The Defiant Ones (1958)
Reviewed on 2011 February 22
A movie from the late ’50s that’s a little dated, but its execution more than makes up for it. Besides, it has Tony Curtis and the novelty of Sidney Poitier singing a song from 1920.
John “Joker” Jackson (Curtis) and Noah Cullen (Poitier) are two convicts in the ultimate Sartre hell: they’re chained to each other. Cullen’s singing, skin color, and breathing all annoy Joker, who’s not one of Cullen’s favorite people either. They’re being transported in a prison truck, which crashes in the night and gives them a chance to escape. They run off and start arguing almost immediately about their next move. It looks like they may pull it off, if they work together and don’t just kill each other first.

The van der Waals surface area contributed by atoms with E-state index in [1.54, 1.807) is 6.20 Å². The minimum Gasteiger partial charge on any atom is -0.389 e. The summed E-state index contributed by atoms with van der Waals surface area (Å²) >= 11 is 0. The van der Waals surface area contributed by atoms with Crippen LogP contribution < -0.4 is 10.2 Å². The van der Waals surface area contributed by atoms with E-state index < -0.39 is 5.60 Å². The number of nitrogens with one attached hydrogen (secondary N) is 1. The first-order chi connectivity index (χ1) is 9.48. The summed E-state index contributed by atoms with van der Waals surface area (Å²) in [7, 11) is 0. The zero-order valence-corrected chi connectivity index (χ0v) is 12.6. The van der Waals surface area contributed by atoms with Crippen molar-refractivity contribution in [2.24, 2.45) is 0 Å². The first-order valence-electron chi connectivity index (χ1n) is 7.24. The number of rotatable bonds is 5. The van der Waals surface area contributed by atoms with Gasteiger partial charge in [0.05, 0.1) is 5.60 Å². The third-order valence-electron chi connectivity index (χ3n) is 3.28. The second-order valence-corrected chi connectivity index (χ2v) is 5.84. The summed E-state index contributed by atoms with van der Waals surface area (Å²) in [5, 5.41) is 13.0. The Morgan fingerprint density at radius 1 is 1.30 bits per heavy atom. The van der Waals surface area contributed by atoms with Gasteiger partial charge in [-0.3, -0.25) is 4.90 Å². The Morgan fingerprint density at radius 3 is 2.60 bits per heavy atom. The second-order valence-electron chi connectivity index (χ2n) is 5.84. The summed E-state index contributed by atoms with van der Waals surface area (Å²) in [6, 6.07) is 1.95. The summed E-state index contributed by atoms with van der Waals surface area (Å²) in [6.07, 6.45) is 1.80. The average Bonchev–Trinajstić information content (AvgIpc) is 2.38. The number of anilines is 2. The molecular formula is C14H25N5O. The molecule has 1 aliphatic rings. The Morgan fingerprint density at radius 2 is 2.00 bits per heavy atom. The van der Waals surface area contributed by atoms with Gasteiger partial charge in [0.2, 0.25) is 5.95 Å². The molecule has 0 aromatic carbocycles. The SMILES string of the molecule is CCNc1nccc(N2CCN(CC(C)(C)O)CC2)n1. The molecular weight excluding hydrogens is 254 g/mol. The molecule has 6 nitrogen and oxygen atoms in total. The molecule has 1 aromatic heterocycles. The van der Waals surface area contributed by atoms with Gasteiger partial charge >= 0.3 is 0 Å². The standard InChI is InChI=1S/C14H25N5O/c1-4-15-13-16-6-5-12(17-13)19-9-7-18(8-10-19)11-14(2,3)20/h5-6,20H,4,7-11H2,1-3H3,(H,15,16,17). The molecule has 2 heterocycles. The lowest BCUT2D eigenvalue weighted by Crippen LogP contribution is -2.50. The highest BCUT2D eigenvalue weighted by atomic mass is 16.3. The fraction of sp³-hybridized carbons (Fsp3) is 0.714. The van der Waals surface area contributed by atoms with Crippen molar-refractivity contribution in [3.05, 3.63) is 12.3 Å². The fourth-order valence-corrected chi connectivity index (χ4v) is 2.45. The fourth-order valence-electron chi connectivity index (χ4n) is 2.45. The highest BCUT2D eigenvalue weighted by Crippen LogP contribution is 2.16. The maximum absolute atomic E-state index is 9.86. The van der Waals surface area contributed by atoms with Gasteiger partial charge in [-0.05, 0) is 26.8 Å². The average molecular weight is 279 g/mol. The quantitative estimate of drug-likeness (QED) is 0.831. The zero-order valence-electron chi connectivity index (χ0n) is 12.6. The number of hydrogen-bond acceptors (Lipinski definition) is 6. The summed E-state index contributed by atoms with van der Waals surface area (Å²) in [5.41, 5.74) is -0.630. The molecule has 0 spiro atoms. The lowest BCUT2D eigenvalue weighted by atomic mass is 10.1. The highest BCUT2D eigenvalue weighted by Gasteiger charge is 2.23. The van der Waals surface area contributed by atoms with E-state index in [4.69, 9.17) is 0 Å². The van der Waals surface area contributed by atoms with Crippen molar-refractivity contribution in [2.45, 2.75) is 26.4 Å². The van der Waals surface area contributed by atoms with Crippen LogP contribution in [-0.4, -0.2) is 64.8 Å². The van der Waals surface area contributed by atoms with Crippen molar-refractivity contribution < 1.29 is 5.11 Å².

I’ve had the odd “great” movie let me down despite a great story and a big-name director, but this did not. There was a part towards the final third of the movie where it began to drag a bit, but then it got rolling again. I thought the ending was brilliant too. Claude Akins has a brief, menacing part, but I didn’t even recognize Lon Chaney Jr. (I watch too many monster movies, I guess) and he was great.
Three chocolate morsels and a cup of hot coffee. It’s rare to see a movie with a message that isn’t irritating or preachy.